My Education Philosophy

I believe in student-centered, authentic learning. I love project-based learning, but have come to conclude that many children need a lot of scaffolding and structure. At Paul Robeson, a traditional school, I have firsthand experience in the “old” and more modern schools of teaching.

I run a renegade type Standards Based Grading, with an emphasis on multiple chances. Like the driver’s test, kids should keep working at a skill until they master it. I wrote a bit about that here.

I also believe in authentic projects as a way for students to build soft skills and demonstrate mastery.

Here, students researched their neighborhood in conjunction with a study of mood, tone, and the MOVE bombing. We created and shared a map. (This is from 2015)

Freshmen spent a quarter on the question “Is technology making the word a better place?”. They made infographics along with an annotated bibliography.


I believe in student leadership and turning over control to the kids. We can’t expect students to be leaders if the only leadership we allow is a bake sale. I wrote about it here¬†and here.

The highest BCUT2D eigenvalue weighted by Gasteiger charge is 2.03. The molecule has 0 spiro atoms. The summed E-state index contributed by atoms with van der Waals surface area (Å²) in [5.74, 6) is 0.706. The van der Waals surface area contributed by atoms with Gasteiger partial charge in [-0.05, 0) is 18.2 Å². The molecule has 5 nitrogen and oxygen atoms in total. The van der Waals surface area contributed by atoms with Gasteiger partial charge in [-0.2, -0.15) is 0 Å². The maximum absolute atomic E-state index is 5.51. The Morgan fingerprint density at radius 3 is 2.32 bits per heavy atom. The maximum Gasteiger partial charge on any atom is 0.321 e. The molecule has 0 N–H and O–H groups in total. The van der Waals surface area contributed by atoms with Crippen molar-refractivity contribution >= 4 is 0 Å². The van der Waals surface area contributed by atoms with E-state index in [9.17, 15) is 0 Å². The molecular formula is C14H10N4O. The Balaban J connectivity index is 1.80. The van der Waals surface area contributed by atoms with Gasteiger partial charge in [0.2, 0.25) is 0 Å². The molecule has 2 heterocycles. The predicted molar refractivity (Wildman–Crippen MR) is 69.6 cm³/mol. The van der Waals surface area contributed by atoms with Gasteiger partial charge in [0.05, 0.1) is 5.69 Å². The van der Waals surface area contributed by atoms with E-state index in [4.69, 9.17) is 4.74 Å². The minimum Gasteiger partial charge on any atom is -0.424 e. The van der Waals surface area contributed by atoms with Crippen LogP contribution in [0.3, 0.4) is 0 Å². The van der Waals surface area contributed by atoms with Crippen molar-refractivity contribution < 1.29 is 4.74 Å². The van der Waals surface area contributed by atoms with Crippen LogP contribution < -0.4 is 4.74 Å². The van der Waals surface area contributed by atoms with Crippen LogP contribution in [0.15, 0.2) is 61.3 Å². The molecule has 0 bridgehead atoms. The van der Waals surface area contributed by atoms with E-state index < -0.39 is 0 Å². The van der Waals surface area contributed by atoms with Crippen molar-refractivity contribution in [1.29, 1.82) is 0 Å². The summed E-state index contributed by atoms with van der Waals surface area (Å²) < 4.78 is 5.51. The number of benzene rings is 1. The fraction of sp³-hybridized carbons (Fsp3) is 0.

I am firmly against zero tolerance, and practice empathetic discipline. I wrote about that, and how it goes wrong, here.

I use a lot of technology. I feel strongly that Open Source technology best matches the democratic school. I wrote about that, and fixing old computers, here.

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Finally, I believe that the number one job of teachers is to be role models for young people. This, along with the terrible disparity in resources that afflict the children of Philadelphia, drives my advocacy. I believe teachers need to speak up for better schools – as pedagogy and as institutions. I believe students need to see that if they are to become future advocates.